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A Teacher - Episode 4 - Review

19 Dec 2020

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What’s there to say that I haven’t said before? Not much.

Volumes could be written about the questionable music choices. It’s hard to believe A Teacher is condemning the relationship between Claire (Kate Mara) and Eric (Nick Robinson) when their scenes are punctuated by sexy slow jams. It leads me to ask what’s the point of this show? Certainly not entertainment. Certainly not a cautionary tale. What then?

This episode picks up not long after the other ends. Eric returns home after his car encounter with Claire and celebrates in stereotypical teenage boy fashion, declaring himself the man. Claire returns home and sits in her car with a joker-like smile on her face. For just a moment, the grotesque smile slips and you think she’s considering the problematic and criminal nature of what she just did. Alas, the smile returns.

Later, Eric daydreams about his illegal encounter, text Claire that he can’t stop thinking about her. And that he likes banging her. How romantic. Claire likes it because she enjoys her own flashback after reading Eric’s messages.
I’ve never needed to hide a crime, but I’m guessing it’s probably not cool to use text messages, real names, and actual phone numbers when committing one. I would think that would be one of the top three rules in the How to Get Away with Whatever handbook, but Claire is mired in selfishness while Eric lacks executive functioning skills because he’s a child.

I could continue to take Claire to task, and Kate Mara definitely makes some acting choices that cement my disgust and complete lack of concern or sympathy for whatever fate awaits the character, but she’s been written this way. It’s the show writers that have sketched Claire as this giddy star-crossed lover high over the start of a new relationship. They have shown her to be without concern or remorse for what she’s doing other than how getting caught will ruin her life. And yet, they also somehow want the audience to sympathize with this woman who was denied frat parties while caring for her alcoholic father and who is now trapped in a boring marriage. We don’t. We can’t. We aren’t that stupid.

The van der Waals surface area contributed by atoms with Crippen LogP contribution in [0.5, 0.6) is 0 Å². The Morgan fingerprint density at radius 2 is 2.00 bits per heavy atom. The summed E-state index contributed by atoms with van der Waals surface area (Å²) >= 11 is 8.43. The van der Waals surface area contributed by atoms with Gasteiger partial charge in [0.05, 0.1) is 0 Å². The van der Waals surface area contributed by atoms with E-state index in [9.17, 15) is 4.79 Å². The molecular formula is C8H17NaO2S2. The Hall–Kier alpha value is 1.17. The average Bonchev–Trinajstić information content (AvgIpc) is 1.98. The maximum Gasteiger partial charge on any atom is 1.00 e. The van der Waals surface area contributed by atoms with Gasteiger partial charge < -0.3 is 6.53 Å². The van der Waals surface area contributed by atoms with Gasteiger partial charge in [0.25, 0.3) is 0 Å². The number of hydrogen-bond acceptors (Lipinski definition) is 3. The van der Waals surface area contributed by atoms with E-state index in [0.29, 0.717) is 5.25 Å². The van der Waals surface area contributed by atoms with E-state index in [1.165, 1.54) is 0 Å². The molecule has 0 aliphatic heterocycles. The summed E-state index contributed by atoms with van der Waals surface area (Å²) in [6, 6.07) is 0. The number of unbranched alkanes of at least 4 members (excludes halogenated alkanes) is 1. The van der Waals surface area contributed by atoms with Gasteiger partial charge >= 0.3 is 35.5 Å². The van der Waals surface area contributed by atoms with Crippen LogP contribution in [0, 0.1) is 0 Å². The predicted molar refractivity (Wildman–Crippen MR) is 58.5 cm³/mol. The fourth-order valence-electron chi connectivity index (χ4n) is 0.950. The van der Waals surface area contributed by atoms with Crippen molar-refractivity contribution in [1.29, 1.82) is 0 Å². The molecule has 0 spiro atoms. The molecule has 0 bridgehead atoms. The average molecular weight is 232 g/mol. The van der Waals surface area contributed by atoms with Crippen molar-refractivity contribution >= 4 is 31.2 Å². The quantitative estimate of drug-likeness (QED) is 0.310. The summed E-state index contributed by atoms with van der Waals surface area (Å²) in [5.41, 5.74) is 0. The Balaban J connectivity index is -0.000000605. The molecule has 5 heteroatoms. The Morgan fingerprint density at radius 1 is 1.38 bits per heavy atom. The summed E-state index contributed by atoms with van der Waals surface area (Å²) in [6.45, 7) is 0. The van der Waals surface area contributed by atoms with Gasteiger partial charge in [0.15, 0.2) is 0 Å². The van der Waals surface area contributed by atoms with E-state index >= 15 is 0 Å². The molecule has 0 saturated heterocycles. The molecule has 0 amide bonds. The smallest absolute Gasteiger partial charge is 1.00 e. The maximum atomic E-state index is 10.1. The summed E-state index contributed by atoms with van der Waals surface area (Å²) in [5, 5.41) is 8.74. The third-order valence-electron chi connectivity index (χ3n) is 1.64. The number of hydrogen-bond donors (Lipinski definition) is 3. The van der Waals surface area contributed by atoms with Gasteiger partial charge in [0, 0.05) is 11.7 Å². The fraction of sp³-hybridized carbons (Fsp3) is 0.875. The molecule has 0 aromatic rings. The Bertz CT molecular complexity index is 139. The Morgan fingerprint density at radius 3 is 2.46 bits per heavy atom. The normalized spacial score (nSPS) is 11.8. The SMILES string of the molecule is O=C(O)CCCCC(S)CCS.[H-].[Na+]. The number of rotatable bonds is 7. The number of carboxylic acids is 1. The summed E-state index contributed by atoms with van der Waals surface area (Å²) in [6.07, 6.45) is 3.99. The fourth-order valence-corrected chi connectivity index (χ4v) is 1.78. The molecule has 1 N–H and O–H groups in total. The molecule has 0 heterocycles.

Can we all be honest right now? If this was a male teacher and a student, people would be losing it. And no one would call it art.

To Mara’s credit, her subtle acting choices make it impossible to care for Claire—the smirk, the smile, the way she trains her eyes to the side, the confidence in her stride when Eric follows behind her, and the flat affect of her voice when she orders Eric around. The writers may not know Claire is gross, but Mara does, and thank goodness for that.

Later, Claire and Eric meet at their spot, which just appears to be a never used parking lot. Claire declares that “this” cannot happen, and the audience is given just a second of hope, but she doesn’t mean the “relationship.” She just means there need to be ground rules so they don’t get caught.
Claire returns high on further destroying Eric’s psyche and treats her husband to some kitchen sex after he tries to comfort her when she feigns having a crappy day. She is a horrible human being. The ground should swallow her. The ground should swallow them all.

The cool teacher from school, and the show’s attempt at diversity, takes Claire to a local bar. It’s here that the cool teacher notices a hickey. Claire is thrilled at this physical proof of her sexy new life. And the audience once again gets to bear witness to her stunted adolescence. Happy about the hickey, Claire pushes her boobs together and takes a selfie in her bra for Eric. She’s so hot and bothered by it all that she decides to throw the newly minted rules by the wayside. She wants to see him, but he’s babysitting. When his apologies result in no return text from Claire, Eric hastily arranges a babysitter, one without experience. This is the show showing us what we already know. Claire is manipulative and grooming Eric.

We’ve returned to the empty parking lot and the backseat. Claire is there for the sex. Eric is confused and wants to talk not just have sex. He actually likes her. I’m ready to Oedipus myself. The talk lasts long enough for her to say she likes him too. Profound.

When Eric returns home, his mom isn’t having his lies. Finally, an actual adult. She turns to the old are you on drugs. He acts the ass and tells her to get off his back. She verbally slaps Eric by saying his little brother burned himself, but that he probably doesn't care. Eric is too high on his “conquest” to worry for long because he must once again declare himself the man.

The romanticization of this relationship continues, which means for all the artsy, edgy street cred A Teacher wants to have, at this point it really is nothing more than Pretty Little Liars with less appealing characters, boring wardrobe choices, and hazy cinematography. It also means that while the warnings and link to resources for victims are much needed, they feel like an afterthought tacked on when the powers that be realized how much potential the show had to harm and offend. It just feels disingenuous.

What did you think?